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Victims of natural disasters like wildfires and floods may get something they weren’t expecting from government assistance programs: food stamps.
The Supplemental Nutrition Assistance Program (SNAP) is best known for helping low-income families stretch their monthly food budget. But the Department of Agriculture nutrition program is also part of federal emergency responses to wildfires, tornadoes, floods, hurricanes, mega-storms and other natural disasters.
Families in federally declared disaster areas who lose a job, can’t get access to their bank funds, or lose food or housing are eligible to receive the nutrition benefits. In some rural communities, like those in California that faced floods in 2017 and wildfires in 2018, SNAP plays a big role in helping families recover from disasters.
“We are considered second responders to wildfires,” said Daniela Ogden with the California Association of Food Banks’ disaster-relief programs. “Once the immediate disaster is mitigated, we need to take care of people that are impacted. We help people who’ve lost a home, people that are displaced, or people whose place of employment has been disrupted or destroyed.”
Food aid can come in several forms.
“People can come to us to get food at the food bank, and also to sign up for CalFresh (California’s SNAP program) once a disaster has been declared or enacted,” Ogden said. “We try to raise the voice for the variety of assistance available, to elevate the information that these hunger benefits are out there. We try to help people understand their eligibility and to access the programs they need to get back on their feet.”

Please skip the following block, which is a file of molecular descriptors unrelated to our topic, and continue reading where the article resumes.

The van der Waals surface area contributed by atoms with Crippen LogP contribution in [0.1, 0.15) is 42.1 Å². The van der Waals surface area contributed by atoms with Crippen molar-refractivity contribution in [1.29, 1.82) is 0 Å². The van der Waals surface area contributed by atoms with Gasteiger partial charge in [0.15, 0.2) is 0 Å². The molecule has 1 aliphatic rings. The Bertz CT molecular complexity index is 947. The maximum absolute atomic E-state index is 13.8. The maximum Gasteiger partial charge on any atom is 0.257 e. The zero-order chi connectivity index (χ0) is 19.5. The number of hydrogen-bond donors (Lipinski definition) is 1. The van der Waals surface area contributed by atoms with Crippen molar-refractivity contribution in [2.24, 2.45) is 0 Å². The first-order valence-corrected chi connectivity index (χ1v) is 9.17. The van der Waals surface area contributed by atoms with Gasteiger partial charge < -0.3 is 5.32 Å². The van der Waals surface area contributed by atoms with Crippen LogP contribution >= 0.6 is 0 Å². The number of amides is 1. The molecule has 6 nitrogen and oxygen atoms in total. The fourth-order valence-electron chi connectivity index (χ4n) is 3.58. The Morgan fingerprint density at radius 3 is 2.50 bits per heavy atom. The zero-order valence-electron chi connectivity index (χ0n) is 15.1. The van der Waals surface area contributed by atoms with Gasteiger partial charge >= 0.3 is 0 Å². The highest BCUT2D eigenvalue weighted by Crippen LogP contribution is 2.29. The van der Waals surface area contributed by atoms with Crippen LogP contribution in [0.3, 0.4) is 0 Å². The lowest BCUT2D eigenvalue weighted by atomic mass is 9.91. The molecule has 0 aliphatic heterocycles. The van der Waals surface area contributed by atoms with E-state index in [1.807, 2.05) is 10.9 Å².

The California Association of Food Banks, a member association for 41 food banks in California, administers the state’s SNAP program. SNAP is a federally mandated government entitlement program that provides monthly food benefits for low-income households. Each state manages its own plan, and they are administered at the county level.
SNAP nutrition benefits are mandated by the federal farm bill, which is currently going through reauthorization in Congress. The House version of the current legislation would limit SNAP benefits by tightening the work requirements for participants.
People who qualify for SNAP because of a disaster do not have to be working or looking for work to receive the benefits, said Ellen Vollinger with the Food Research and Action Center (FRAC), a national anti-hunger nonprofit. The benefits are normally available for one month but in some cases can be renewed based on the disaster, she said. Benefits after Hurricane Katrina in 2005 ran for three months, for example.
Disaster SNAP recipients automatically receive the maximum amount of aid, which is about $640 a month for a family of four with two young children. That’s enough to feed that family if they are thrifty, according to the USDA. The amount covers about 60% of an average family’s grocery budget if they eat according to the USDA “moderate-cost plan.”